After a Fashion

THE RAVE After experiencing the sickening feeling of having my car die in the middle of Friday evening traffic on Lamar, I learned two things. The first, which I should have already known, is that even when you think you're just going to run out for a minute, you should plan your outfit with the forethought that anything could happen. The second thing I learned, was that if you need a mobile mechanic, call Adam Dollinger at Dollinger Automotive (748-2587). After having left my ailing vehicle parked by the roadside overnight, I looked for a mobile mechanic in the Yellow Pages. After perusing the large display ads from other companies (I always avoid those with huge ads, since I know I'll end up paying for them), I found a much smaller ad, and called. It was 8am, Saturday, and I woke the guy up. I apologized for disturbing him and explained the situation. He asked me a few key questions about my car -- most of which I was unable to answer ("Four cylinders? I have no idea." "Fuel-injected? Uh, maybe"). He says, "Sounds like the alternator." He says he'll pick one up on the way, and be there shortly. After awhile, I met him at my car. He went to work on it, replaced the part, and in less than two hours from the time I woke him up, my car was up and running. I was delirious with surprise and amazement. What great service he provided -- fast, friendly, and efficient. The cost? $50 to come to me, $70 for the part, and $30 for the labor. A very small price to pay for such expert attention. Thank you, Mr. Dollinger -- you're my hero.

THE RANT Here's a lovely little story: A couple of days ago, a woman came into our store and asked for assistance with high-end cosmetics. She was going to a wedding the next day, and wanted to look her best, but didn't like wearing make-up, didn't own any, and wanted someone to help her make the right selections and show her how to apply it. The consultant spent an hour and a half with her, applying it and showing the woman how to do it herself. The woman seemed very pleased and purchased $140 worth of make-up. The day after the wedding, the woman returned to the store and wanted to return every bit of it. As per our usual policy, we asked only if the make-up had been used. "No," replied the woman, "it's just that I got home and all the colors were awful on me. It must have been the light in your store." Okay, no problem. But upon opening some of the packages, it was evident that every single item had been used. The salesperson said, "I thought you said this make-up had not been used." "Well, only what the consultant tried on me." "But, ma'am," said the salesperson, "our consultants use testers -- not the actual product." The woman said, "Well, I tried all the colors on my arm when I got home, and that's when I realized they weren't right for me." BS! The woman obviously wore the make-up to the wedding, and then wanted to return it all, since, as she had previously stated, she didn't like to wear make-up. And, of course, the store had to absorb the entire cost of the woman's dishonesty. It was galling. This was only one incident, one day, in one store. (She probably also returned the dress she wore!) Not only does the store have to pay the salesperson for the time it takes to assist the customer, but is left with product that it has already paid for that cannot be resold or returned to the manufacturer. This is exactly why most small businesses have a strict "no refunds" policy. They'd drown in returns if they had a policy like ours.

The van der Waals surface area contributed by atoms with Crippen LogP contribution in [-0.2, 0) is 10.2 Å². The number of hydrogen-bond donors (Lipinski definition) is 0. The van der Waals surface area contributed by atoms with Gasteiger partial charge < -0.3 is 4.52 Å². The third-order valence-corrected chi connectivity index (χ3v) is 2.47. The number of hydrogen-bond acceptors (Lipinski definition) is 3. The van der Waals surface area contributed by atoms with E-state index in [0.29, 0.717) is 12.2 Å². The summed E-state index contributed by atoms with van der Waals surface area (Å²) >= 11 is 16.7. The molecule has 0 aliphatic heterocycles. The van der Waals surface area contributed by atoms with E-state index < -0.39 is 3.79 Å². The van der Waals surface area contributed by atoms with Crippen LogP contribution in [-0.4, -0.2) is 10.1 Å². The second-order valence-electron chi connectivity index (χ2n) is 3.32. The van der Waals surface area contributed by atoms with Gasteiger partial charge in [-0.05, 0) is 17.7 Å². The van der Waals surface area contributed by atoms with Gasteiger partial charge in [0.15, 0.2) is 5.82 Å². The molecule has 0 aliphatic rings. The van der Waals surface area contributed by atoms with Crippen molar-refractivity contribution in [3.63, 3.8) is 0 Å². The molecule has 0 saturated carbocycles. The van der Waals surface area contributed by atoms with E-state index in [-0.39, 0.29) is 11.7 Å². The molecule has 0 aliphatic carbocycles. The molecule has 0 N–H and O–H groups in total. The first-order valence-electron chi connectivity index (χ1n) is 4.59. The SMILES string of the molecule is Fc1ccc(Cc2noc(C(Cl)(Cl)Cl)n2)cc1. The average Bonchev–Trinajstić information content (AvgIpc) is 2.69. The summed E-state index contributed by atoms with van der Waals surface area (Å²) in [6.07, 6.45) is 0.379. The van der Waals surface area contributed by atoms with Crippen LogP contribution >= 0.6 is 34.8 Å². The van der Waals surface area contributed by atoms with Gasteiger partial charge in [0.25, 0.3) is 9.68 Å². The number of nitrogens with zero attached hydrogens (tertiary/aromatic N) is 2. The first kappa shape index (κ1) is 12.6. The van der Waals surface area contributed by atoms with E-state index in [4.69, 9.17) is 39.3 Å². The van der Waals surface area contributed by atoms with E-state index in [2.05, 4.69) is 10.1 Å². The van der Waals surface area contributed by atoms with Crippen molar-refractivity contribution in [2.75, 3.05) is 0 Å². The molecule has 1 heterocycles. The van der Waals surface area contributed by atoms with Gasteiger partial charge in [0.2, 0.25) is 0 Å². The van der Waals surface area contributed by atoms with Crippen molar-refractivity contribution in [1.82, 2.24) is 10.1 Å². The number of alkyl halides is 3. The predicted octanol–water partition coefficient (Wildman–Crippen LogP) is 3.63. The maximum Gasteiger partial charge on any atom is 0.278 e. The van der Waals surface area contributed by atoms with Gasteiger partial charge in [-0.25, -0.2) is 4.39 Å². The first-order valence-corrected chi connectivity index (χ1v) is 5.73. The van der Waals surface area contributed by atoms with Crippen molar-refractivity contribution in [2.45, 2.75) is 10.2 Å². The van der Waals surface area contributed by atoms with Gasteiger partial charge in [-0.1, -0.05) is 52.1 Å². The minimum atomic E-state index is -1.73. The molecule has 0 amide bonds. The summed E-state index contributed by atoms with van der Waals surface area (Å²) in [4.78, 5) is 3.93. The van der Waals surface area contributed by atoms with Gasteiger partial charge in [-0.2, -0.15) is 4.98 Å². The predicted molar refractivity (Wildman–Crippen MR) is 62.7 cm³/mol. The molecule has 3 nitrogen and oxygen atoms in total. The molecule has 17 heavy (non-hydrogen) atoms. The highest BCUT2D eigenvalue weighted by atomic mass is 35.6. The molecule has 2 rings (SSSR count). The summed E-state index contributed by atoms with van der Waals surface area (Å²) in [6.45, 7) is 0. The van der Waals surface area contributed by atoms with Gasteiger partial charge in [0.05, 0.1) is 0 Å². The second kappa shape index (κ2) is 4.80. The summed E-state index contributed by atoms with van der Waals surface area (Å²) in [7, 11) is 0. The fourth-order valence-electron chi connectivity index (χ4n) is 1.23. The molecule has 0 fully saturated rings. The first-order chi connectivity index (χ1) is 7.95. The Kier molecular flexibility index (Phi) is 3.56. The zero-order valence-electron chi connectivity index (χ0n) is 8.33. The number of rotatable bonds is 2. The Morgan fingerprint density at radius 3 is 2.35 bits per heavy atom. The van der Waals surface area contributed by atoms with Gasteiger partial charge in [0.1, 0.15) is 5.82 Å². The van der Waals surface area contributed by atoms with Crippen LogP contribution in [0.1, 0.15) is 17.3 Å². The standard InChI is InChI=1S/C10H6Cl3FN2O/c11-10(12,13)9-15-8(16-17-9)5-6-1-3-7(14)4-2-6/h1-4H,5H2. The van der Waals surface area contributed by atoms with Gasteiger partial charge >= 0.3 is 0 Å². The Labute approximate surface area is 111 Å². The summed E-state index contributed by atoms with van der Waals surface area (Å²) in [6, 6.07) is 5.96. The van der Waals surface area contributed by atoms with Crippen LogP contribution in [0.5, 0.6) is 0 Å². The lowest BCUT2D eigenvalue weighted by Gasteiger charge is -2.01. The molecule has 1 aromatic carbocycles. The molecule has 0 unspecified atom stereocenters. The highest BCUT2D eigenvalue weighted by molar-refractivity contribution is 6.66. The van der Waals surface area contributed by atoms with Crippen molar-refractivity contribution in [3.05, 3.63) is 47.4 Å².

ALL WET Tonight, March 7, 7-10pm, Wet Salon (1109 S. Congress) hosts the opening reception for it's new exhibition, 5-4-6. Featuring work from five photographers, the show will be up for six weeks (through April 11). Running the gamut from the exotic to fine art to avant fashion, the show promises to raise eyebrows and body temperatures. Wet just celebrated their second anniversary two weeks ago (congratulations, guys!) with a wild party that I'm very sorry I missed. The party was also in honor of charming stylist Will O'Connell's 30th birthday.

SOUTH BY SOUTH CONGRESS The first annual SoCo Fringe Film Festival happens Monday, March 11, at sundown -- consult your almanac or be there at 6:30pm. A series of previously unreleased films will be shown on the outdoor screen at Jo's Hot Coffee at 1300 S. Congress in beautiful downtown South Austin. Featured will be five films from five categories: animation, documentary, short narrative, trailer, and feature. Local friends, fans, and luminaries, as well as out-of-town and film industry guests are all invited to attend this truly anti-festival festival of independently made film. Hosted by Joel Mozersky (of Club DeVille Fashion Show fame) with musical entertainment provided by Karen Poston, don't miss the panel of snooty film critics, actors and the filmmakers themselves. For more information, call Rebecca Fulton: 441-6127.

FA PRESTO! QUESTO SERA! Tonight, Thursday, March 7, Capra & Cavelli (3500 Jefferson), retailers of impeccable Italian menswear, present Men of Italian Style, 6-10pm. As a benefit for SafePlace, it will be a celebration of Italian food and fashion, featuring many of Austin's renowned Italian chefs as models. Cocktails and signature dishes from premier Italian restaurants such as Asti, the Café at Four Seasons, Carmelo's, Cipollina, La Traviata, and Siena will be served. Tickets are $100 and include a $25 gift certificate to Capra & Cavelli.

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